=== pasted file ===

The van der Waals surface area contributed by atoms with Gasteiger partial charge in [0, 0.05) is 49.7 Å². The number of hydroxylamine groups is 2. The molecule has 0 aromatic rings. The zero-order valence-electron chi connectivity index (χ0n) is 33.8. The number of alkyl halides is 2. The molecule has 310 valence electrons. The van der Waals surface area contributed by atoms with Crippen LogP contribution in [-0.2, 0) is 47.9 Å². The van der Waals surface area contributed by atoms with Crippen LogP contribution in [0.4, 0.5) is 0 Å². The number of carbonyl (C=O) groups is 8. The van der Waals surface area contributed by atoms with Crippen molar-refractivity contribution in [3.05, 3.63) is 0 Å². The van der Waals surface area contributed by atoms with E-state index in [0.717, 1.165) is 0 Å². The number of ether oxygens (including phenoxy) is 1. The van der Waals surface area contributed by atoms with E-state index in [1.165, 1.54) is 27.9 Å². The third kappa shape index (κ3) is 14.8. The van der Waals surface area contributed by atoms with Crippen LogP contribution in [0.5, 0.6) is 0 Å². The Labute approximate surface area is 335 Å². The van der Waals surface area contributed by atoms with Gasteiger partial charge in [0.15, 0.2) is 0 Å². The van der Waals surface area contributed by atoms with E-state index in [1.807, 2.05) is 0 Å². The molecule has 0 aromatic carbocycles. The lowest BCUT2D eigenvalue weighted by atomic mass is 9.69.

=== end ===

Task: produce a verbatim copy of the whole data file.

The van der Waals surface area contributed by atoms with Gasteiger partial charge in [0, 0.05) is 49.7 Å². The number of hydroxylamine groups is 2. The molecule has 0 aromatic rings. The zero-order valence-electron chi connectivity index (χ0n) is 33.8. The number of alkyl halides is 2. The molecule has 310 valence electrons. The van der Waals surface area contributed by atoms with Crippen LogP contribution in [-0.2, 0) is 47.9 Å². The van der Waals surface area contributed by atoms with Crippen LogP contribution in [0.4, 0.5) is 0 Å². The number of carbonyl (C=O) groups is 8. The van der Waals surface area contributed by atoms with Crippen molar-refractivity contribution in [3.05, 3.63) is 0 Å². The van der Waals surface area contributed by atoms with E-state index in [0.717, 1.165) is 0 Å². The number of ether oxygens (including phenoxy) is 1. The van der Waals surface area contributed by atoms with E-state index in [1.165, 1.54) is 27.9 Å². The third kappa shape index (κ3) is 14.8. The van der Waals surface area contributed by atoms with Crippen LogP contribution in [0.5, 0.6) is 0 Å². The Labute approximate surface area is 335 Å². The van der Waals surface area contributed by atoms with Gasteiger partial charge in [0.15, 0.2) is 0 Å². The van der Waals surface area contributed by atoms with E-state index in [1.807, 2.05) is 0 Å². The molecule has 0 aromatic carbocycles. The lowest BCUT2D eigenvalue weighted by atomic mass is 9.69.